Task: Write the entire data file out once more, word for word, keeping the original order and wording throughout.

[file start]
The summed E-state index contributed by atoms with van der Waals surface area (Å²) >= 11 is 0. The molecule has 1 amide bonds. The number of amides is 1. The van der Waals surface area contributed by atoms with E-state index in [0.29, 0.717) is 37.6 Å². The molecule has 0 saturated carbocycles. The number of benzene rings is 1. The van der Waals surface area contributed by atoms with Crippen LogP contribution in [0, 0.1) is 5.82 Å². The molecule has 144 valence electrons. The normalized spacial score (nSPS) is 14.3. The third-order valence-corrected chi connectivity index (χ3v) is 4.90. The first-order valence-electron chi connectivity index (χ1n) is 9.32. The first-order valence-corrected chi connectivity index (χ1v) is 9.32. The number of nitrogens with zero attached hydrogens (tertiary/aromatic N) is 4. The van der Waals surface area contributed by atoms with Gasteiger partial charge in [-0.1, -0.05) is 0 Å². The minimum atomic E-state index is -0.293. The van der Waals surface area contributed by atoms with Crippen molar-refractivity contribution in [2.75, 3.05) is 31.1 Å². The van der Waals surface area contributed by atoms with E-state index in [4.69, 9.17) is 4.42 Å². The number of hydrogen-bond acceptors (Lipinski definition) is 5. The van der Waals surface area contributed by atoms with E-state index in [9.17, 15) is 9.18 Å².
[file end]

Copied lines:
The summed E-state index contributed by atoms with van der Waals surface area (Å²) >= 11 is 0. The molecule has 1 amide bonds. The number of amides is 1. The van der Waals surface area contributed by atoms with E-state index in [0.29, 0.717) is 37.6 Å². The molecule has 0 saturated carbocycles. The number of benzene rings is 1. The van der Waals surface area contributed by atoms with Crippen LogP contribution in [0, 0.1) is 5.82 Å². The molecule has 144 valence electrons. The normalized spacial score (nSPS) is 14.3. The third-order valence-corrected chi connectivity index (χ3v) is 4.90. The first-order valence-electron chi connectivity index (χ1n) is 9.32. The first-order valence-corrected chi connectivity index (χ1v) is 9.32. The number of nitrogens with zero attached hydrogens (tertiary/aromatic N) is 4. The van der Waals surface area contributed by atoms with Gasteiger partial charge in [-0.1, -0.05) is 0 Å². The minimum atomic E-state index is -0.293. The van der Waals surface area contributed by atoms with Crippen molar-refractivity contribution in [2.75, 3.05) is 31.1 Å². The van der Waals surface area contributed by atoms with E-state index in [4.69, 9.17) is 4.42 Å². The number of hydrogen-bond acceptors (Lipinski definition) is 5. The van der Waals surface area contributed by atoms with E-state index in [9.17, 15) is 9.18 Å².